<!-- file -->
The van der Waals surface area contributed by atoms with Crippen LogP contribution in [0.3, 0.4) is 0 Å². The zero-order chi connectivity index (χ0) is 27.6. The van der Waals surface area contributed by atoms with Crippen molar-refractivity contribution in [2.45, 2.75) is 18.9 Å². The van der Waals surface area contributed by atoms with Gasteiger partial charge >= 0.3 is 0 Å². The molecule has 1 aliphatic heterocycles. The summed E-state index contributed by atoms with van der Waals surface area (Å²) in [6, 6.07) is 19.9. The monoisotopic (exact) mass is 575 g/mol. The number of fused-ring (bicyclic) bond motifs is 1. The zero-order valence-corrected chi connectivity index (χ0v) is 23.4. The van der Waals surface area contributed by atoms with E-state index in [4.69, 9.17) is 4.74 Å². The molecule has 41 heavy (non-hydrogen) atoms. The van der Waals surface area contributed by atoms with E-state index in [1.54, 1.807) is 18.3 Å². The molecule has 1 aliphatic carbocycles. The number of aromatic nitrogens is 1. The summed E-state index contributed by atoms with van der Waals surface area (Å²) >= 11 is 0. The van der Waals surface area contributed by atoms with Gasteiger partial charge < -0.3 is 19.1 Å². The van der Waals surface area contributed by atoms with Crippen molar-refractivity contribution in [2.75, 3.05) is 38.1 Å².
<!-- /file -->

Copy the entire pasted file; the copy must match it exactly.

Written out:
The van der Waals surface area contributed by atoms with Crippen LogP contribution in [0.3, 0.4) is 0 Å². The zero-order chi connectivity index (χ0) is 27.6. The van der Waals surface area contributed by atoms with Crippen molar-refractivity contribution in [2.45, 2.75) is 18.9 Å². The van der Waals surface area contributed by atoms with Gasteiger partial charge >= 0.3 is 0 Å². The molecule has 1 aliphatic heterocycles. The summed E-state index contributed by atoms with van der Waals surface area (Å²) in [6, 6.07) is 19.9. The monoisotopic (exact) mass is 575 g/mol. The number of fused-ring (bicyclic) bond motifs is 1. The zero-order valence-corrected chi connectivity index (χ0v) is 23.4. The van der Waals surface area contributed by atoms with E-state index in [4.69, 9.17) is 4.74 Å². The molecule has 41 heavy (non-hydrogen) atoms. The van der Waals surface area contributed by atoms with E-state index in [1.54, 1.807) is 18.3 Å². The molecule has 1 aliphatic carbocycles. The number of aromatic nitrogens is 1. The summed E-state index contributed by atoms with van der Waals surface area (Å²) >= 11 is 0. The van der Waals surface area contributed by atoms with Gasteiger partial charge < -0.3 is 19.1 Å². The van der Waals surface area contributed by atoms with Crippen molar-refractivity contribution in [2.75, 3.05) is 38.1 Å².